Should Twitter ask you every hour or two what you want to see?

The Silicon Valley religion is that robot software can figure out what you want based on what you’ve done in the past. The result is that Twitter shows you tweets that are a lot like tweets with which you’ve previously interacted. But what if you’re in the mood for something different? Suppose that you’ve spent a lot of time on Twitter condemning hate, ridiculing Deplorables for their refusal to wear masks and accept experimental vaccines, exhorting young people to get out and vote for Democrats, and demanding additional investigations of the January 6 insurrection. If you open up the Twitter app as you’re settling down for the night, the application will show you political tweets. But what if you don’t want to see the same stuff at 9 pm that got you riled up at 9 am?

Suppose that Twitter had a “laugh” emoji option for a reaction to a tweet. Then it would be possible for a user to click “entertain me” and see the recent tweets that other users thought were funny. Based on text analysis, the system could respond to a “teach me” click with tweets that were educational in nature and/or linked to thoughtful tutorials. With a bit of merging of ChatGPT into Twitter search, perhaps this could be done as freeform text rather than a set of predefined moods, but I think the moods/interests button would be better (less effort) for most users.

Note that this could be done without cooperation from Elon Musk & Co. as a skin on top of Twitter by a search engine that had ingested at least a significant subset of tweets.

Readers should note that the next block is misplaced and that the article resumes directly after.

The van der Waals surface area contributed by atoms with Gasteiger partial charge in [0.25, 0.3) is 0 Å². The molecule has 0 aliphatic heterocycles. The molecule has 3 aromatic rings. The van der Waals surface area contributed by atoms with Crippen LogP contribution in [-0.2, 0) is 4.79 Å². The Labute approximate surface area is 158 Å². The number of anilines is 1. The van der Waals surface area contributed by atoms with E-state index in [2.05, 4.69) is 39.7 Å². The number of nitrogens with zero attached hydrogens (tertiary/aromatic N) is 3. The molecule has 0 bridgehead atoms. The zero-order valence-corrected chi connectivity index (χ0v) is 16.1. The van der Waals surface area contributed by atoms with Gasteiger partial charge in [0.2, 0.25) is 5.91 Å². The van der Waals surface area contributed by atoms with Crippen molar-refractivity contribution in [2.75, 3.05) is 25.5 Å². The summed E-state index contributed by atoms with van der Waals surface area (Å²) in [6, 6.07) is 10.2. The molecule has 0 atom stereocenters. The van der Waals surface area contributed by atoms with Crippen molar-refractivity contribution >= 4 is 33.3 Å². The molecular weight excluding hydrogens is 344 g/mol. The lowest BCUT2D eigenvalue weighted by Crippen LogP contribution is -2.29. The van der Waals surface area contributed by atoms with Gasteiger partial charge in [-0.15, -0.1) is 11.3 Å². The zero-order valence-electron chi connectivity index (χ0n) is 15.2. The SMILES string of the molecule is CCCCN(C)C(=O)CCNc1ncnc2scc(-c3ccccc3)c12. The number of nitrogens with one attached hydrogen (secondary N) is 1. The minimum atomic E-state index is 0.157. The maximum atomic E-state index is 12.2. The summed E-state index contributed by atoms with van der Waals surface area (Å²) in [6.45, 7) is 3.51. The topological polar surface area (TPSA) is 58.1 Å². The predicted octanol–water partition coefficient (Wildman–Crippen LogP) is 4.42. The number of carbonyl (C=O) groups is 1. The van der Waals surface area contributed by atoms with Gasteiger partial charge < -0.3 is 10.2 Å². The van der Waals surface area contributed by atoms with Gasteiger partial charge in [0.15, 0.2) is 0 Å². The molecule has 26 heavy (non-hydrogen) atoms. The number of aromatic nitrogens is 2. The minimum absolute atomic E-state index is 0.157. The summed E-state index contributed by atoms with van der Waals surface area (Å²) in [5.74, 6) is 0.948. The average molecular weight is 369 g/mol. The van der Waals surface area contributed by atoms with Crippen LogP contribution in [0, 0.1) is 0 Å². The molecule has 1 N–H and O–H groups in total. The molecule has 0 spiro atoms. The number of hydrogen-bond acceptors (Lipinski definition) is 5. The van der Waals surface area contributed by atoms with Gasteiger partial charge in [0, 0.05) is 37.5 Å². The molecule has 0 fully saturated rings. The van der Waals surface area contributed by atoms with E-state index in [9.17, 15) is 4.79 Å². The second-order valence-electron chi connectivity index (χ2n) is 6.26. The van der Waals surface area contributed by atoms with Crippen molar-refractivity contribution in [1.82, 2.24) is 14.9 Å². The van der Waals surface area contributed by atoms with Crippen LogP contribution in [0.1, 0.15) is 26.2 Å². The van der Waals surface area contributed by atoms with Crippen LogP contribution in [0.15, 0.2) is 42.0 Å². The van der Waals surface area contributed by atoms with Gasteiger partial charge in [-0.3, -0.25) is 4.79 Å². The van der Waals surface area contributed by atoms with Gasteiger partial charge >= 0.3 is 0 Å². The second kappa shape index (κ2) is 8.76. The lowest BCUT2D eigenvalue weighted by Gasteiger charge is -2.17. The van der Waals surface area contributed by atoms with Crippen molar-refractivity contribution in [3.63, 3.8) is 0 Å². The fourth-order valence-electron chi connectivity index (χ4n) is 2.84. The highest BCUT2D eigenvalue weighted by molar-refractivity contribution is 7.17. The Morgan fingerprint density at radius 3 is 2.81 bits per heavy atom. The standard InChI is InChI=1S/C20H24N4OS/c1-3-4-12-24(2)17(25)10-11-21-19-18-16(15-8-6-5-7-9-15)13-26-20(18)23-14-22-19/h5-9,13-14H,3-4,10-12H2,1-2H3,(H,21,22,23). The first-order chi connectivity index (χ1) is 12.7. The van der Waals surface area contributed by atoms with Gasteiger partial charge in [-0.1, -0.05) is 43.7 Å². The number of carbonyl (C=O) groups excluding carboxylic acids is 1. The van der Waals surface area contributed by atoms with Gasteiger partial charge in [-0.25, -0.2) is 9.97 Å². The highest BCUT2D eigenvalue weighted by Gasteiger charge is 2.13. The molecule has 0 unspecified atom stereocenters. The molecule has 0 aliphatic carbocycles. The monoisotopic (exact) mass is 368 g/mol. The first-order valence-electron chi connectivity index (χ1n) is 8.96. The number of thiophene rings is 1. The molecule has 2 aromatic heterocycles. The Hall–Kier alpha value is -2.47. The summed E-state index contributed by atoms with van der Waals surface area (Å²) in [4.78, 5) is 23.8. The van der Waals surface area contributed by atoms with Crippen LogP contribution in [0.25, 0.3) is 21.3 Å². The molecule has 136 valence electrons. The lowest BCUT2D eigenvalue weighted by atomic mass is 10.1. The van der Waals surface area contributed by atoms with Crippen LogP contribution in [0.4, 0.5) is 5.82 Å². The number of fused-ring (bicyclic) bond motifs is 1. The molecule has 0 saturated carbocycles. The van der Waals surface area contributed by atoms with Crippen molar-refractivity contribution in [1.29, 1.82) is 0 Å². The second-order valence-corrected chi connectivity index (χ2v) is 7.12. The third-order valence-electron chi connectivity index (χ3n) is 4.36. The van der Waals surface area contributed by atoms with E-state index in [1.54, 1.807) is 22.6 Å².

How does it work now? Spectacularly badly. If I type “funny” into the search box, the results are mostly people fighting. “funny tweets” works on Google to find Twitter accounts that offer hand-picked items.

Here’s a site that tries to do the third-party skin… Some of the tweets were a lot funnier than people hitting each other, but they can’t take advantage of anything known about an individual user, e.g., that he/she/ze/they likes knitting or aviation or whatever. Examples:

Readers: What do you think about this idea? Twitter should track your moods and figure out your mood by asking you… What are you in the mood to see?

6 thoughts on “Should Twitter ask you every hour or two what you want to see?

  1. It was once recommending most of the starship coverage. Since Elon lost focus, it’s been a lot of gootubers trying to milk what they can out of the starbase weeds & politics junk.

    What a wonder it would be if it recommended porn. The high priest of the silicon valley religion isn’t going to allow that.

  2. Why not make it modal and configurable in terms of bluntness, softness, tastefulness, etc. Little buttons like: “Dry Humor”, “Black Humor”, “Trent Reznor”, “Beethoven” and translate that into humor suggestions, news to follow, current and past events, etc. Kind of like: “Mindreading Synesthesia”

    • I like this idea, for all social media + youtube, etc. Just ask us what we want, instead of guessing with a crappy algorithm. It’s so simple, why hasn’t this bee done already?

  3. I think they should work on it and build a beta, particularly just for regular day-to-day grind work, they could throw in things that you don’t like. Let’s face it, most people tend to follow fairly well defined paths in their thinking. They wake up with the same personality every day for the most part, and so stirring the coffee a little bit may not be such a bad idea. This is a loose interpretation of your observation that people tend to repeat themselves and repeat the past. This is good for making your personality seem stable, you’re not pathologically labile, but every once in awhile it might be a good thing. They should test it out. They should make it easy to turn off and they should tell you when it’s happening but Twitter could easily automatically do it.

  4. What if there were a “View Counterpoints” button, to allow people to hear varying points of view?

    • This happens automatically if they’re optimizing for engagement. People love arguing, hate-reading, and quote tweeting stuff they disagree with.

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